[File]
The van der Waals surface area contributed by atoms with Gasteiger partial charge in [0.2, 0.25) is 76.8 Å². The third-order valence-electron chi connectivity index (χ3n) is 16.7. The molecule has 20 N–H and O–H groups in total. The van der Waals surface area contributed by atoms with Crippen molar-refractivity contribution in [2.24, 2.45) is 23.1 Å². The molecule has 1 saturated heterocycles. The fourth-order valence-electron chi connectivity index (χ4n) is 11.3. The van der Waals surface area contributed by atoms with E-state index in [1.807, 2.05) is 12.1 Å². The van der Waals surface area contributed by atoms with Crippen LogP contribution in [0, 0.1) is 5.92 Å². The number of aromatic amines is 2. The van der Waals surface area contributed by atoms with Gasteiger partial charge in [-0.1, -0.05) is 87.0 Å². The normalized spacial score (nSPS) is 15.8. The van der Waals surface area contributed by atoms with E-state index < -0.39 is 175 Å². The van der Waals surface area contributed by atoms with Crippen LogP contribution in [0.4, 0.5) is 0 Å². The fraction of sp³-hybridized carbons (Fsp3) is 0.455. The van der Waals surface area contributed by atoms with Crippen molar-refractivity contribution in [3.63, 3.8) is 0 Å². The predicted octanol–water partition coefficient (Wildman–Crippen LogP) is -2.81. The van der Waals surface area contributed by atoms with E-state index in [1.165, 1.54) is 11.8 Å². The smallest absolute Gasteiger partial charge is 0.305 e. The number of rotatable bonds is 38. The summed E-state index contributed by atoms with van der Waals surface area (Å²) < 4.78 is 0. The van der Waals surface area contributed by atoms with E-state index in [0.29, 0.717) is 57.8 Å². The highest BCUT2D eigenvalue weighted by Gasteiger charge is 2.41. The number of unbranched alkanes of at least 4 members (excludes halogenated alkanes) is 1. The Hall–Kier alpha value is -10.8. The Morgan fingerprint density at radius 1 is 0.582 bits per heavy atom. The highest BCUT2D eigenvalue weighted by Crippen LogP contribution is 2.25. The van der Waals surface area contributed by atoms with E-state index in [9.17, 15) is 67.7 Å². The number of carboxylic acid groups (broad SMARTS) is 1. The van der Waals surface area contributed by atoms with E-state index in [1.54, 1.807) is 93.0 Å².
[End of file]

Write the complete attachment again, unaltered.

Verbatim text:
The van der Waals surface area contributed by atoms with Gasteiger partial charge in [0.2, 0.25) is 76.8 Å². The third-order valence-electron chi connectivity index (χ3n) is 16.7. The molecule has 20 N–H and O–H groups in total. The van der Waals surface area contributed by atoms with Crippen molar-refractivity contribution in [2.24, 2.45) is 23.1 Å². The molecule has 1 saturated heterocycles. The fourth-order valence-electron chi connectivity index (χ4n) is 11.3. The van der Waals surface area contributed by atoms with E-state index in [1.807, 2.05) is 12.1 Å². The van der Waals surface area contributed by atoms with Crippen LogP contribution in [0, 0.1) is 5.92 Å². The number of aromatic amines is 2. The van der Waals surface area contributed by atoms with Gasteiger partial charge in [-0.1, -0.05) is 87.0 Å². The normalized spacial score (nSPS) is 15.8. The van der Waals surface area contributed by atoms with E-state index < -0.39 is 175 Å². The van der Waals surface area contributed by atoms with Crippen LogP contribution in [0.4, 0.5) is 0 Å². The fraction of sp³-hybridized carbons (Fsp3) is 0.455. The van der Waals surface area contributed by atoms with Crippen molar-refractivity contribution in [3.63, 3.8) is 0 Å². The predicted octanol–water partition coefficient (Wildman–Crippen LogP) is -2.81. The van der Waals surface area contributed by atoms with E-state index in [1.165, 1.54) is 11.8 Å². The smallest absolute Gasteiger partial charge is 0.305 e. The number of rotatable bonds is 38. The summed E-state index contributed by atoms with van der Waals surface area (Å²) < 4.78 is 0. The van der Waals surface area contributed by atoms with E-state index in [0.29, 0.717) is 57.8 Å². The highest BCUT2D eigenvalue weighted by Gasteiger charge is 2.41. The number of unbranched alkanes of at least 4 members (excludes halogenated alkanes) is 1. The Hall–Kier alpha value is -10.8. The Morgan fingerprint density at radius 1 is 0.582 bits per heavy atom. The highest BCUT2D eigenvalue weighted by Crippen LogP contribution is 2.25. The van der Waals surface area contributed by atoms with E-state index in [9.17, 15) is 67.7 Å². The number of carboxylic acid groups (broad SMARTS) is 1. The van der Waals surface area contributed by atoms with E-state index in [1.54, 1.807) is 93.0 Å².